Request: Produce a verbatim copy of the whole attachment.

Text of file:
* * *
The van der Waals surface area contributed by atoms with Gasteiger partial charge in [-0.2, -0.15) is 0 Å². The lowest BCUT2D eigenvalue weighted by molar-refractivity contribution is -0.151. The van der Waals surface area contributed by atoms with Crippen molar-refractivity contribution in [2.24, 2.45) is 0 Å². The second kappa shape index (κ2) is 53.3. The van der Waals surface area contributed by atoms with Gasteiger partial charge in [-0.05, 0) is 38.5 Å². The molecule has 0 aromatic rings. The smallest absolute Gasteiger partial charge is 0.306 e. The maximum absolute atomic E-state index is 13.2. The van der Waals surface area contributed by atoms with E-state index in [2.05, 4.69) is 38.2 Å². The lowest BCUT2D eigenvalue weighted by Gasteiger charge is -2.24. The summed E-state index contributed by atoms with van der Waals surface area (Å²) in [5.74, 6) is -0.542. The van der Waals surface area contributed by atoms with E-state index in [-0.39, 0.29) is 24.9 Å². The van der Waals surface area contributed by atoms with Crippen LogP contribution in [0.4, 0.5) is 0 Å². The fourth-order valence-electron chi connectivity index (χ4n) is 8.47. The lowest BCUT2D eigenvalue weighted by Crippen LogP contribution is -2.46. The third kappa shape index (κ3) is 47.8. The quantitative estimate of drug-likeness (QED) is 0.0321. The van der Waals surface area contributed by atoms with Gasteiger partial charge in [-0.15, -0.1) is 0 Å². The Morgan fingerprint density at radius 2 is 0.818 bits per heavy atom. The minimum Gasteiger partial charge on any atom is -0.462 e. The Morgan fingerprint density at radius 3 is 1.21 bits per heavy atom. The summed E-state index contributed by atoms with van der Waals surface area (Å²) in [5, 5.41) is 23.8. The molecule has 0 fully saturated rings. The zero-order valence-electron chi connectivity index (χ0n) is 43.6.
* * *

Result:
The van der Waals surface area contributed by atoms with Gasteiger partial charge in [-0.2, -0.15) is 0 Å². The lowest BCUT2D eigenvalue weighted by molar-refractivity contribution is -0.151. The van der Waals surface area contributed by atoms with Crippen molar-refractivity contribution in [2.24, 2.45) is 0 Å². The second kappa shape index (κ2) is 53.3. The van der Waals surface area contributed by atoms with Gasteiger partial charge in [-0.05, 0) is 38.5 Å². The molecule has 0 aromatic rings. The smallest absolute Gasteiger partial charge is 0.306 e. The maximum absolute atomic E-state index is 13.2. The van der Waals surface area contributed by atoms with E-state index in [2.05, 4.69) is 38.2 Å². The lowest BCUT2D eigenvalue weighted by Gasteiger charge is -2.24. The summed E-state index contributed by atoms with van der Waals surface area (Å²) in [5.74, 6) is -0.542. The van der Waals surface area contributed by atoms with E-state index in [-0.39, 0.29) is 24.9 Å². The van der Waals surface area contributed by atoms with Crippen LogP contribution in [0.4, 0.5) is 0 Å². The fourth-order valence-electron chi connectivity index (χ4n) is 8.47. The lowest BCUT2D eigenvalue weighted by Crippen LogP contribution is -2.46. The third kappa shape index (κ3) is 47.8. The quantitative estimate of drug-likeness (QED) is 0.0321. The van der Waals surface area contributed by atoms with Gasteiger partial charge in [-0.15, -0.1) is 0 Å². The Morgan fingerprint density at radius 2 is 0.818 bits per heavy atom. The minimum Gasteiger partial charge on any atom is -0.462 e. The Morgan fingerprint density at radius 3 is 1.21 bits per heavy atom. The summed E-state index contributed by atoms with van der Waals surface area (Å²) in [5, 5.41) is 23.8. The molecule has 0 fully saturated rings. The zero-order valence-electron chi connectivity index (χ0n) is 43.6.